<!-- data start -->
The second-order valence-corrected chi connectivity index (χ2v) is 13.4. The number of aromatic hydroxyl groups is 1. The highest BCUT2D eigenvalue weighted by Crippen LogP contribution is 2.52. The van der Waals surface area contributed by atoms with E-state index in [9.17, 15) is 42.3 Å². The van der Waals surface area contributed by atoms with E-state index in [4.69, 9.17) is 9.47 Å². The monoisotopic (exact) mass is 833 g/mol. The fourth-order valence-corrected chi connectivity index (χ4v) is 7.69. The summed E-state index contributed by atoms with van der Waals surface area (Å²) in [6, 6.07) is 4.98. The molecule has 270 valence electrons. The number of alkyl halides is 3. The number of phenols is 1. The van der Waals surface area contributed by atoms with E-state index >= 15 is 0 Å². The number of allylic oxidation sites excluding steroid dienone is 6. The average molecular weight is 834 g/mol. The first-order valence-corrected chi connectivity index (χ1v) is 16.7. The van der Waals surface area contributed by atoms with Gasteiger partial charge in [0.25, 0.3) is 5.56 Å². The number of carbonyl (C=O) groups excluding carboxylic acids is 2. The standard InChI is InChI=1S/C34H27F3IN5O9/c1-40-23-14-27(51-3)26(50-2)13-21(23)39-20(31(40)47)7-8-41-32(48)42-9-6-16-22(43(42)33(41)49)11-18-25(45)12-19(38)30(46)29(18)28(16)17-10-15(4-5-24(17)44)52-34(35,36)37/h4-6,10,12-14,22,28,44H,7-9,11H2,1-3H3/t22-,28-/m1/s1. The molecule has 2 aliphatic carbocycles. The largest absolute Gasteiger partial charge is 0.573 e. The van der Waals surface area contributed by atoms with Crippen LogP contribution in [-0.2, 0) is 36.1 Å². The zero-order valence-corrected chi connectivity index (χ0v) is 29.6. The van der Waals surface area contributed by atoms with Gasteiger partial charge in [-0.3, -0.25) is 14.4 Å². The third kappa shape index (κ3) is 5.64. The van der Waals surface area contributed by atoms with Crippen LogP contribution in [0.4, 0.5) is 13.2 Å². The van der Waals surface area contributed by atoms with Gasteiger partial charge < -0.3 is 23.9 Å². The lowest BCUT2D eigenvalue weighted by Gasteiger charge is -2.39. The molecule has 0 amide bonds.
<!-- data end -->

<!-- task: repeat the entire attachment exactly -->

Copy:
The second-order valence-corrected chi connectivity index (χ2v) is 13.4. The number of aromatic hydroxyl groups is 1. The highest BCUT2D eigenvalue weighted by Crippen LogP contribution is 2.52. The van der Waals surface area contributed by atoms with E-state index in [9.17, 15) is 42.3 Å². The van der Waals surface area contributed by atoms with E-state index in [4.69, 9.17) is 9.47 Å². The monoisotopic (exact) mass is 833 g/mol. The fourth-order valence-corrected chi connectivity index (χ4v) is 7.69. The summed E-state index contributed by atoms with van der Waals surface area (Å²) in [6, 6.07) is 4.98. The molecule has 270 valence electrons. The number of alkyl halides is 3. The number of phenols is 1. The van der Waals surface area contributed by atoms with E-state index >= 15 is 0 Å². The number of allylic oxidation sites excluding steroid dienone is 6. The average molecular weight is 834 g/mol. The first-order valence-corrected chi connectivity index (χ1v) is 16.7. The van der Waals surface area contributed by atoms with Gasteiger partial charge in [0.25, 0.3) is 5.56 Å². The number of carbonyl (C=O) groups excluding carboxylic acids is 2. The standard InChI is InChI=1S/C34H27F3IN5O9/c1-40-23-14-27(51-3)26(50-2)13-21(23)39-20(31(40)47)7-8-41-32(48)42-9-6-16-22(43(42)33(41)49)11-18-25(45)12-19(38)30(46)29(18)28(16)17-10-15(4-5-24(17)44)52-34(35,36)37/h4-6,10,12-14,22,28,44H,7-9,11H2,1-3H3/t22-,28-/m1/s1. The molecule has 2 aliphatic carbocycles. The largest absolute Gasteiger partial charge is 0.573 e. The van der Waals surface area contributed by atoms with Crippen LogP contribution in [-0.2, 0) is 36.1 Å². The zero-order valence-corrected chi connectivity index (χ0v) is 29.6. The van der Waals surface area contributed by atoms with Gasteiger partial charge in [-0.3, -0.25) is 14.4 Å². The third kappa shape index (κ3) is 5.64. The van der Waals surface area contributed by atoms with Crippen LogP contribution in [0.4, 0.5) is 13.2 Å². The van der Waals surface area contributed by atoms with Gasteiger partial charge < -0.3 is 23.9 Å². The lowest BCUT2D eigenvalue weighted by Gasteiger charge is -2.39. The molecule has 0 amide bonds.